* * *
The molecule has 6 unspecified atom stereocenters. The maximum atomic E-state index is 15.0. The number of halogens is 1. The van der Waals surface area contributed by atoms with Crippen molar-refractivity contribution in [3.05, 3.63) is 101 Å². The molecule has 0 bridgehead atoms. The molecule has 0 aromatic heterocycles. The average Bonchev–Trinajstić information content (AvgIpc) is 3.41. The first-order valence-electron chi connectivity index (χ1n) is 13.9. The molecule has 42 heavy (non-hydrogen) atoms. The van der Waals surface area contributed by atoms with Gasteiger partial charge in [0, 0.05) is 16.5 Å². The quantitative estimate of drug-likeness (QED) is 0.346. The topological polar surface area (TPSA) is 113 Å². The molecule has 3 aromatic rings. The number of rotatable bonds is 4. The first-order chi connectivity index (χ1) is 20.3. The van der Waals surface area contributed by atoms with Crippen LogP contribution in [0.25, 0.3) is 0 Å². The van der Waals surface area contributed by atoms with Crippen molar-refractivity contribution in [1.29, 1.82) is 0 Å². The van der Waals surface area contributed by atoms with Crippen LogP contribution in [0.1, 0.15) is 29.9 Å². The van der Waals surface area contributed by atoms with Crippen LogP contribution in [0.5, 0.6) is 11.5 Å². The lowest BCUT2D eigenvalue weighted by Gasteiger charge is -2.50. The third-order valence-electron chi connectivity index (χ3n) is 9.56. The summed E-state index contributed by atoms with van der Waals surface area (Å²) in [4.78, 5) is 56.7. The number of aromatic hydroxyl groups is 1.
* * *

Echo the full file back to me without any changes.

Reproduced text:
The molecule has 6 unspecified atom stereocenters. The maximum atomic E-state index is 15.0. The number of halogens is 1. The van der Waals surface area contributed by atoms with Crippen molar-refractivity contribution in [3.05, 3.63) is 101 Å². The molecule has 0 bridgehead atoms. The molecule has 0 aromatic heterocycles. The average Bonchev–Trinajstić information content (AvgIpc) is 3.41. The first-order valence-electron chi connectivity index (χ1n) is 13.9. The molecule has 42 heavy (non-hydrogen) atoms. The van der Waals surface area contributed by atoms with Gasteiger partial charge in [0, 0.05) is 16.5 Å². The quantitative estimate of drug-likeness (QED) is 0.346. The topological polar surface area (TPSA) is 113 Å². The molecule has 3 aromatic rings. The number of rotatable bonds is 4. The first-order chi connectivity index (χ1) is 20.3. The van der Waals surface area contributed by atoms with Crippen LogP contribution in [0.25, 0.3) is 0 Å². The van der Waals surface area contributed by atoms with Crippen molar-refractivity contribution in [1.29, 1.82) is 0 Å². The van der Waals surface area contributed by atoms with Crippen LogP contribution in [0.1, 0.15) is 29.9 Å². The van der Waals surface area contributed by atoms with Crippen LogP contribution in [0.5, 0.6) is 11.5 Å². The lowest BCUT2D eigenvalue weighted by Gasteiger charge is -2.50. The third-order valence-electron chi connectivity index (χ3n) is 9.56. The summed E-state index contributed by atoms with van der Waals surface area (Å²) in [4.78, 5) is 56.7. The number of aromatic hydroxyl groups is 1.